全部 标题 作者
关键词 摘要


Epistemological Reasons for Lack of Science in Ancient China

DOI: 10.4236/jss.2015.39023, PP. 167-171

Keywords: Epistemology, Scientific Development, Reasoning, Truth-Seeking, Ethic-Oriented, Truth-Oriented

Full-Text   Cite this paper   Add to My Lib

Abstract:

The purpose of this study was to identify the epistemological reasons for lack of science in ancient China. The study reveals a striking contrast between China and the West in terms of epistemologies concerning scientific development. In the beginning, the term “science” is defined through some illustrations which can help illuminate its essential features. Then, the study distinguishes the differences between Chinese and Western epistemologies about scientific development. The differences lie mainly in four aspects—distinct patterns of research methodology, reasoning and truth-seeking, and dissimilar understanding of the relationship between man and nature. Through discussion on each aspect, the elements which scientific development requires while Chinese were lacking in are diagnosed. A lot of typical examples, including ancient Greek and Chinese philosophies, modern Western scientists, and “subject-object dichotomy” vs. “man being an integral part of nature” offer convincing data for the study.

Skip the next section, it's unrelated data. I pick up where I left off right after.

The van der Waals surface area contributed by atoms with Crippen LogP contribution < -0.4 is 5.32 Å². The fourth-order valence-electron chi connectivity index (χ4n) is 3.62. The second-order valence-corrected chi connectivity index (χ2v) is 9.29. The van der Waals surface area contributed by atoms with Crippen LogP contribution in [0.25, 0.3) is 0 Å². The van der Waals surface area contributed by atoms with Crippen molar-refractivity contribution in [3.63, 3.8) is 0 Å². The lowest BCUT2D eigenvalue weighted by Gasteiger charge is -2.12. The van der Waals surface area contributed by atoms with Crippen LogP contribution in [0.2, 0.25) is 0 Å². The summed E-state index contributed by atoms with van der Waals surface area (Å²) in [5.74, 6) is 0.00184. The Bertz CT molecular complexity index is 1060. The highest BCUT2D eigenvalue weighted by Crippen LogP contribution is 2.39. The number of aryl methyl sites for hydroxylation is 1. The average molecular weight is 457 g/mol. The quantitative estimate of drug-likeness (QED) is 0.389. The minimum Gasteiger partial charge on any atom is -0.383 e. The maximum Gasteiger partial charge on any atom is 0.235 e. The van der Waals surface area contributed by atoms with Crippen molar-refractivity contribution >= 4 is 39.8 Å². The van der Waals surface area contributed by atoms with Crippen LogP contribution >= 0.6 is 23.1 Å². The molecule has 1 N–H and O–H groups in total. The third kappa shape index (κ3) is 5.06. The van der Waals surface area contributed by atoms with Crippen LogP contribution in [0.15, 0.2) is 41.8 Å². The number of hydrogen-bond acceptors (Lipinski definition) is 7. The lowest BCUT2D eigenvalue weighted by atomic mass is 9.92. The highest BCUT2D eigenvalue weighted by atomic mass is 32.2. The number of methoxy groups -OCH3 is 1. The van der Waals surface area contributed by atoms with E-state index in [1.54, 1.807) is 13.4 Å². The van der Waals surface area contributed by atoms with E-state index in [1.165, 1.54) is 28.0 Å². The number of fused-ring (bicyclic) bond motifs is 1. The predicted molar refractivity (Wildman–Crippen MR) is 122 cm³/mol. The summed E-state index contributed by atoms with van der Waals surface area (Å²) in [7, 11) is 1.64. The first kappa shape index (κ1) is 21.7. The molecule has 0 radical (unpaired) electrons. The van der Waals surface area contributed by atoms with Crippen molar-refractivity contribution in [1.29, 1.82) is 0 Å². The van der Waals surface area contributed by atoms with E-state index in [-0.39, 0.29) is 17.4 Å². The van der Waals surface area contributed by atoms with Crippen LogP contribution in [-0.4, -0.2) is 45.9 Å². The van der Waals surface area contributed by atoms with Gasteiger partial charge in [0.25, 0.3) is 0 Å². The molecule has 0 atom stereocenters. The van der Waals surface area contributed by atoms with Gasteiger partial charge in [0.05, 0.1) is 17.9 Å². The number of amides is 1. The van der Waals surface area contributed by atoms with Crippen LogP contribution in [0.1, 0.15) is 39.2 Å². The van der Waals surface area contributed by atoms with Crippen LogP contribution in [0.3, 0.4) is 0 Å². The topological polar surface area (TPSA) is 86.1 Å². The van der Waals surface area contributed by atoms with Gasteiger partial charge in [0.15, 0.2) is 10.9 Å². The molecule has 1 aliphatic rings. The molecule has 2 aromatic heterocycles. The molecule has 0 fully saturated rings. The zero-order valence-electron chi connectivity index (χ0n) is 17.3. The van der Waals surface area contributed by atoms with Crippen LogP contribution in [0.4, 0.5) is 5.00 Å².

References

[1]  Xu, Z.J. (2004) Ancient Chinese Philosophers on Methods of Inquiry.
http://140.120.36.28/t/english01.htm
[2]  Lin, Y.T. (2000) My Country and My People. Foreign Language Teaching and Research Press, Beijing.
[3]  Glossary of Terminology (2004) http://www.coris.noaa.gov/glossary/glossary_l_z.html#s
[4]  Glossary of Terms (2004) http://www.geog.ouc.bc.ca/physgeog/physgeoglos/s.html
[5]  http://www.sasked.gov.sk.ca/docs/chemistry/mission2mars/contents/glossary/s.htm
[6]  (2006) Appendix A: Glossary of Terms. http://www.tomgraves.com.au/index.php
[7]  Zhu, L.Y. and Wang, Z.F. (1998) Man Being an Integral Part of Nature—The Spirit of Chinese Aesthetic Culture. Shanghai Literature and Art Press, Shanghai.
[8]  Hao, H.Z. (1997) Comprehension of Chinese People. Liaoning People’s Press, Shenyang.
[9]  Chang, C. (1960) Chinese Intuitionism: A Reply to Feigl on Intuition. Philosophy East & West, University of Hawaii Press, Hawaii, 35-49. http://ccbs.ntu.edu.tw/FULLTEXT/JR-PHIL/ew27130.htm

Full-Text

comments powered by Disqus